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Some Thoughts on Prayer in Christian Counseling
by, Dr. Brian Campbell

“I pray because I can’t help myself.  I pray because I’m helpless.  I pray because the need flows out of me all the time--waking and sleeping.  It doesn’t change God--it changes me.”

C.S. Lewis

1.      Plugging In:  In a normal day of Christian counseling, you are going to have experiences that challenge your faith and that drain you emotionally and spiritually.  I strongly suggest that you prepare yourself for your day through prayer, meditation, and Bible reading.  I call this process “getting plugged into” God. 

From the first client I see, I want to be in an attitude of prayer.  I want to be in continuous contact with the Creator, and listen to the still small voice of the Holy Spirit.  I know I am going to need God’s help, and I want to feel his presence throughout the day. 


The whole process is sort of like sitting close to your best friend.  You want to be aware of God’s presence in everything you say or do.  As you progress throughout your day, try to see your client as God sees him/her.  Stay close to your best friend—Jesus, and try to sense His presence and  influence as you move from one client to the next.  Although you alone may not be able to handle all the problems you are going to encounter, rest assured that no problem is too big for the Creator of the universe.


Remember, the process of Christian counseling is letting God work through you to bring about change.  You are just the conduit.  Each client who leaves your office should be aware that he has experienced something very special.  He has seen God’s love working through you in your attitude and character.  In a very palpable sense, the entire Christian counseling session is like one big prayer.

2.      Silent Prayer:  I pray silently for my clients before sessions and during sessions.  I even pray for them at home when my mind drifts to my counseling sessions.  I also pray (silently) to God for wisdom and guidance for myself, especially when I feel lost, inept, confused, or frustrated.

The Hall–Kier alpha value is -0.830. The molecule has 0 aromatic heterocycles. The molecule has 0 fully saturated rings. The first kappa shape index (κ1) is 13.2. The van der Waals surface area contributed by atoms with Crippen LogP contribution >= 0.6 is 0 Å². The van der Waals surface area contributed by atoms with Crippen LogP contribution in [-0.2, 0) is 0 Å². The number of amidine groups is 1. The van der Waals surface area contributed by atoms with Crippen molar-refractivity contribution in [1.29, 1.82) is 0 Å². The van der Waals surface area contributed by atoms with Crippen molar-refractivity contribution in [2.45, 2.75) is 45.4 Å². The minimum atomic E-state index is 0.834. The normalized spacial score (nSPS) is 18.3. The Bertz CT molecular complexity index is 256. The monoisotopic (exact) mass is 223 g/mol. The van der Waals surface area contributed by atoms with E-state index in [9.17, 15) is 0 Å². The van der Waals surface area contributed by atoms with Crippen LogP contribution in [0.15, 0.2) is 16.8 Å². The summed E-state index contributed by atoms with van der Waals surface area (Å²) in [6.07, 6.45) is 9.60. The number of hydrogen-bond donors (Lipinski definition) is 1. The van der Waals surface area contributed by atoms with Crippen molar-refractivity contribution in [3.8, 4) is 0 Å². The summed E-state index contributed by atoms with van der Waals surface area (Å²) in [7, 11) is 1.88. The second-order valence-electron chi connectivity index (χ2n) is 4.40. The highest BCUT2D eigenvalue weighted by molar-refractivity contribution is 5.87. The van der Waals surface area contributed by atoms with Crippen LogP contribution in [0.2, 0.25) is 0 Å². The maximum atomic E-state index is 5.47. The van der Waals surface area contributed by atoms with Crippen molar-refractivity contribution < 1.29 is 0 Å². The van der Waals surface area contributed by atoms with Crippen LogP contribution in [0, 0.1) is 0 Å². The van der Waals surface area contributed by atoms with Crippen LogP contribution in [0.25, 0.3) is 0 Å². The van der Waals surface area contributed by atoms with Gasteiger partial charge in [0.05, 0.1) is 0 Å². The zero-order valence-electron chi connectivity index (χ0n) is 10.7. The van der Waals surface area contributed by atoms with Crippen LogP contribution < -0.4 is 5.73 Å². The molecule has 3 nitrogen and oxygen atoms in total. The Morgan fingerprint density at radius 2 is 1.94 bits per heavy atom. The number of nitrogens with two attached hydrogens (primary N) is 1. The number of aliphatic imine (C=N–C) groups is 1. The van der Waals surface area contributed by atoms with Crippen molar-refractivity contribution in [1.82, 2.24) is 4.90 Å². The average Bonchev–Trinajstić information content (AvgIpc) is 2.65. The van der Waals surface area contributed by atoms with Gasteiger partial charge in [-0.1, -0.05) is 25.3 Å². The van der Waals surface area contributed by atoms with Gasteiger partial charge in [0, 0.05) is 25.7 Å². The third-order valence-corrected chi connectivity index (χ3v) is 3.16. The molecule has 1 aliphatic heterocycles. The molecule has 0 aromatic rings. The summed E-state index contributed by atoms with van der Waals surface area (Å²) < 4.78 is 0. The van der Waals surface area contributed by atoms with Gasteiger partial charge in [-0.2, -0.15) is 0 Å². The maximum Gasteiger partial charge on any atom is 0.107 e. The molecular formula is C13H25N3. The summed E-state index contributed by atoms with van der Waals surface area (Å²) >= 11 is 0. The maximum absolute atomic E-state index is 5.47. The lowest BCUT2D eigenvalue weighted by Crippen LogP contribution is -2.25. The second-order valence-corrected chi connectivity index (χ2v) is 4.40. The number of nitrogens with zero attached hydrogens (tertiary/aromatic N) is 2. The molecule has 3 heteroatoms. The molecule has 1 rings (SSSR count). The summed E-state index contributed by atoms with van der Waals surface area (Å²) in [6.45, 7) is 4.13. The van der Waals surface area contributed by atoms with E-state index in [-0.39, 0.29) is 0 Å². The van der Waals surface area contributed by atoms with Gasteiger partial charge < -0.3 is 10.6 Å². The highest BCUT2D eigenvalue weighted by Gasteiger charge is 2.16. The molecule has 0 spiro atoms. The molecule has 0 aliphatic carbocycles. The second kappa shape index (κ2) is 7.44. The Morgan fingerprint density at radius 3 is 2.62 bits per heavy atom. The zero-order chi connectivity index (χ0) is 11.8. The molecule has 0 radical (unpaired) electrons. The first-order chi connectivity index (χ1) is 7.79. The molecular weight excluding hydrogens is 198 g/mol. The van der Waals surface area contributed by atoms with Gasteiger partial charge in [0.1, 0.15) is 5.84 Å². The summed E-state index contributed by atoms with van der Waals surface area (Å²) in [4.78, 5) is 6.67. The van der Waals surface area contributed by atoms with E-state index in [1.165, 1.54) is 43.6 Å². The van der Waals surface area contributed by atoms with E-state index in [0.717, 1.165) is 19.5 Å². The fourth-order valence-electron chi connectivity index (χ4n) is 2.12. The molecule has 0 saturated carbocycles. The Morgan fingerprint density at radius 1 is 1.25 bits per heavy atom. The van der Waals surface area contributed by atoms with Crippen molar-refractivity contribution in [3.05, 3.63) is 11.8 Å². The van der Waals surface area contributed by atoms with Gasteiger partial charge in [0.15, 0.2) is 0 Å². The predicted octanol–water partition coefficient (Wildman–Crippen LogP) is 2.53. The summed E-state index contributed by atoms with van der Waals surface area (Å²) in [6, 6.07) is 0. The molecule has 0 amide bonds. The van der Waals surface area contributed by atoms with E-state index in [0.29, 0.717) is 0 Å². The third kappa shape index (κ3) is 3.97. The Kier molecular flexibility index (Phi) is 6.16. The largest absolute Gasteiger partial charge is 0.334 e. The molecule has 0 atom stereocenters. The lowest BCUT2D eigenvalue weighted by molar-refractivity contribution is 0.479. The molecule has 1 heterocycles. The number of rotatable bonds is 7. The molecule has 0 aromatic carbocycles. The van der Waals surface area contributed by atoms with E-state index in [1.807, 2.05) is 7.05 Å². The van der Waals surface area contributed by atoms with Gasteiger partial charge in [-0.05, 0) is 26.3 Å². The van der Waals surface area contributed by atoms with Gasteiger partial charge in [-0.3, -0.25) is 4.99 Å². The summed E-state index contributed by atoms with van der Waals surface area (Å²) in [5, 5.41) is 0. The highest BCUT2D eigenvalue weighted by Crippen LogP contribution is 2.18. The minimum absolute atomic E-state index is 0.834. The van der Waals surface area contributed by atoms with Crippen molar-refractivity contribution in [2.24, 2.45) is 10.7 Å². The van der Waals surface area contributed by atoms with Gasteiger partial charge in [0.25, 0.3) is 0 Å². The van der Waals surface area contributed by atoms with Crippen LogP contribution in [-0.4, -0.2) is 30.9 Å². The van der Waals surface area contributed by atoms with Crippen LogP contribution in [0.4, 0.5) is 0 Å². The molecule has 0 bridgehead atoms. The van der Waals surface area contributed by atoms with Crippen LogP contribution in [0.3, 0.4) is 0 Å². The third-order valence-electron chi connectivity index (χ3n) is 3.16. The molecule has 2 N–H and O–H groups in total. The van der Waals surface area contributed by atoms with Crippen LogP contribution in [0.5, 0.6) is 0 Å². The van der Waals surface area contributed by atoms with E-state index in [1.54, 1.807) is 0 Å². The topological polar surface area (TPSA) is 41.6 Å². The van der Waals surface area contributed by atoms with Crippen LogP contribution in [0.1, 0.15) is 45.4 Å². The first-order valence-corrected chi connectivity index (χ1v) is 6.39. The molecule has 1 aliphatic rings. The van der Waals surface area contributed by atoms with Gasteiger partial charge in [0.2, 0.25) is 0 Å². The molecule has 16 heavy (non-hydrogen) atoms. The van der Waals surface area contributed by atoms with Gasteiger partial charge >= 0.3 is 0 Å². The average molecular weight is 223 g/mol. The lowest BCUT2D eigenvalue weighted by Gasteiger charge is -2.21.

3.       Timing:  I rarely pray (out loud) with clients at the beginning of my sessions.  I have found that this often feels awkward because I have no way of knowing what has transpired between sessions, and what the client’s mood may be that particular day.  The only exception to this practice is when the clients specifically ask me to pray at the beginning of the counseling session.  Some evangelical Christians feel that it is important to invite God into the counseling session so that all that transpires is under God’s watchful eye and the influence of the Holy Spirit.  I am comfortable with this type of request; therefore, for some of my clients (the minority), I do, in fact, start each counseling session with a brief prayer.

4.      Closing Prayer:  After I get to know clients, and it is clear that the client would be comfortable with praying in counseling, I will often ask the client at the end of the session if it would be ok if we prayed.  By the time I get around to asking this question, I am already quite certain that the individual would welcome prayer during each counseling session.  Many times, the client will specifically ask me to pray for him/her before ending the session. 

5.      Client-led Prayer:  Sometimes the clients themselves will ask if they can lead us in prayer.  Typically, I do not have a problem with this at all.  However, I remember one client whose prayers were so long that I had to terminate our sessions early so as to allow for her rather lengthy prayers at the end of our sessions. You would certainly have to be careful that client-led prayers do not have an alternative motive—such as controlling the therapist or controlling the therapy session.  In general, client-led prayer is very rare in my practice.